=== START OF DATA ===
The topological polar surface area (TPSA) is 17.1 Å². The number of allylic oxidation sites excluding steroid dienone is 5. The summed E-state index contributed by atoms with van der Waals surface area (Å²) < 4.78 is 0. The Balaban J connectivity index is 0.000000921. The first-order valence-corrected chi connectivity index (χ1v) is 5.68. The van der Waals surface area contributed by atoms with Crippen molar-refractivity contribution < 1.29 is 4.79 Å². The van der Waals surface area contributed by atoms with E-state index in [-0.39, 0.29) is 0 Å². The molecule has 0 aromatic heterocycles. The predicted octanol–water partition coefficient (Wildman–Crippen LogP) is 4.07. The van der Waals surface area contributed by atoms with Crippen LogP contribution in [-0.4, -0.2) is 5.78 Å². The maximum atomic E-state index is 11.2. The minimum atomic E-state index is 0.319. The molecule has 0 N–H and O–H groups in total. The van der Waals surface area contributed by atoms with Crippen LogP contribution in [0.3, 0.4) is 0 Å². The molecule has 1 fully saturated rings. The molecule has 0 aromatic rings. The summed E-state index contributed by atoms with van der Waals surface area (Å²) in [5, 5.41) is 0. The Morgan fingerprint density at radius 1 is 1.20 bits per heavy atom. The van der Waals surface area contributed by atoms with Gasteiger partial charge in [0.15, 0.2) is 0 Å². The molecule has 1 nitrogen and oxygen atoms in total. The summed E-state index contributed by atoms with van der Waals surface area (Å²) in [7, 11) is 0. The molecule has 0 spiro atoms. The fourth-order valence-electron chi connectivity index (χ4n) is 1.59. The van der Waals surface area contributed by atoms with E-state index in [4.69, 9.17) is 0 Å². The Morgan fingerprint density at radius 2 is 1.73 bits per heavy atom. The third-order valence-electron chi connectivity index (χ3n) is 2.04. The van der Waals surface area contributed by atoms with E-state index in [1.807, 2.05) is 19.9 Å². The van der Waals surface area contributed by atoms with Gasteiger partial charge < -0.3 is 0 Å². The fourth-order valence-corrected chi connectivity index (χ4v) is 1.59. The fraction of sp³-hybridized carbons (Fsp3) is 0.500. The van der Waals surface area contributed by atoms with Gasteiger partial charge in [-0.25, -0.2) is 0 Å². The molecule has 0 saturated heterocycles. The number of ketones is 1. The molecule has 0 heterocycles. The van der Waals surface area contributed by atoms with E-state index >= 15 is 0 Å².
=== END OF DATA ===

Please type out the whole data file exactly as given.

The topological polar surface area (TPSA) is 17.1 Å². The number of allylic oxidation sites excluding steroid dienone is 5. The summed E-state index contributed by atoms with van der Waals surface area (Å²) < 4.78 is 0. The Balaban J connectivity index is 0.000000921. The first-order valence-corrected chi connectivity index (χ1v) is 5.68. The van der Waals surface area contributed by atoms with Crippen molar-refractivity contribution < 1.29 is 4.79 Å². The van der Waals surface area contributed by atoms with E-state index in [-0.39, 0.29) is 0 Å². The molecule has 0 aromatic heterocycles. The predicted octanol–water partition coefficient (Wildman–Crippen LogP) is 4.07. The van der Waals surface area contributed by atoms with Crippen LogP contribution in [-0.4, -0.2) is 5.78 Å². The maximum atomic E-state index is 11.2. The minimum atomic E-state index is 0.319. The molecule has 0 N–H and O–H groups in total. The van der Waals surface area contributed by atoms with Crippen LogP contribution in [0.3, 0.4) is 0 Å². The molecule has 1 fully saturated rings. The molecule has 0 aromatic rings. The summed E-state index contributed by atoms with van der Waals surface area (Å²) in [5, 5.41) is 0. The Morgan fingerprint density at radius 1 is 1.20 bits per heavy atom. The van der Waals surface area contributed by atoms with Gasteiger partial charge in [0.15, 0.2) is 0 Å². The molecule has 1 nitrogen and oxygen atoms in total. The summed E-state index contributed by atoms with van der Waals surface area (Å²) in [7, 11) is 0. The molecule has 0 spiro atoms. The fourth-order valence-electron chi connectivity index (χ4n) is 1.59. The van der Waals surface area contributed by atoms with E-state index in [4.69, 9.17) is 0 Å². The Morgan fingerprint density at radius 2 is 1.73 bits per heavy atom. The third-order valence-electron chi connectivity index (χ3n) is 2.04. The van der Waals surface area contributed by atoms with E-state index in [1.807, 2.05) is 19.9 Å². The van der Waals surface area contributed by atoms with Gasteiger partial charge < -0.3 is 0 Å². The fourth-order valence-corrected chi connectivity index (χ4v) is 1.59. The fraction of sp³-hybridized carbons (Fsp3) is 0.500. The van der Waals surface area contributed by atoms with Gasteiger partial charge in [-0.25, -0.2) is 0 Å². The molecule has 0 saturated heterocycles. The number of ketones is 1. The molecule has 0 heterocycles. The van der Waals surface area contributed by atoms with E-state index >= 15 is 0 Å².